I’d start off the day and take notes either mentally or on paper, and then take a shower or eat breakfast and think them over a bit. I’d go to yoga, or walk a couple miles then figure out how to make them work. When I’d set up my computer to start writing for the day, I’d either make poetry from the notes, or character sketches for what I wanted to say, or just dive right into writing the scene. I didn’t outline though, it was just told from writing straightforward through, and then looking back as I went to make sure it lined up through continuity, and through established behaviors and scenarios. This worked 98% of the time.

How did you come up with the plot?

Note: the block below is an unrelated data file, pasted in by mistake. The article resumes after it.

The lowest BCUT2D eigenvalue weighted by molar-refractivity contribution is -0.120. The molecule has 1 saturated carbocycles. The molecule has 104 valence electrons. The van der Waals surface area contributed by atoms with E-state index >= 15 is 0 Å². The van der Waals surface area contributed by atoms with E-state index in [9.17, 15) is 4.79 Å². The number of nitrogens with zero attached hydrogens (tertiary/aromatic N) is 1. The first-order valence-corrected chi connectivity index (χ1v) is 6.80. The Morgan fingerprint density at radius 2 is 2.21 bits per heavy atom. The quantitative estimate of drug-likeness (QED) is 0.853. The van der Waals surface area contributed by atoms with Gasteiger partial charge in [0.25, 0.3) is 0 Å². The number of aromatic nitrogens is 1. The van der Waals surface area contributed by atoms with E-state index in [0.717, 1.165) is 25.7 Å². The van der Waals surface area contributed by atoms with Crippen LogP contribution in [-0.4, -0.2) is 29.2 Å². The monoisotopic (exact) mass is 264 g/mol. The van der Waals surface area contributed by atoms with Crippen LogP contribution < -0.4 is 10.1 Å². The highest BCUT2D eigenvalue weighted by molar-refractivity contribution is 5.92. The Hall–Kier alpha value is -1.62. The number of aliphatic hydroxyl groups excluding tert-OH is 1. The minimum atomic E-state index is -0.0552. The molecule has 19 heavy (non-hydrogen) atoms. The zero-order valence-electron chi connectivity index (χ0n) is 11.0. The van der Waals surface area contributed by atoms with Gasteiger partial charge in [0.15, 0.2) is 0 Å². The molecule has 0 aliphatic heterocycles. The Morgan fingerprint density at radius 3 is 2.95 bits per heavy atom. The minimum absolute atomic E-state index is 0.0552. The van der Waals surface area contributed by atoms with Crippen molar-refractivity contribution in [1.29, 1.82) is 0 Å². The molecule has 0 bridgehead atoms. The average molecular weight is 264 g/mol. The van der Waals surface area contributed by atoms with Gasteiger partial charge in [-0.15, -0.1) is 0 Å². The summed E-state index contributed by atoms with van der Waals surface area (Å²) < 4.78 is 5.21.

In my last couple years of college, and in the first few years after I graduated, I had a number of people I knew pass away. I wasn’t close with many of them, but because most were around my age, their deaths had an impact on me. I started to think about life and death on a philosophical level. I wondered what it all meant. I started to question, what does it mean to someone’s reputation when they pass on? Why are some people more revered, or despised after they die? If their death is unexpected, why do we feel like they have become an absolute stranger suddenly? How will I be remembered when my time is up?

What is your favorite part in Isosceles? 

My favorite part is the sledding scene where Sean and Madeline bond for the first time one-on-one. It’s reminiscent of my own childhood where I used to go sledding behind my house with my brother and his friends, and then when I was a bit older with my own friends. I did my best to capture the wonder and fear my friends and I felt as we dared each other to go down the more difficult hills.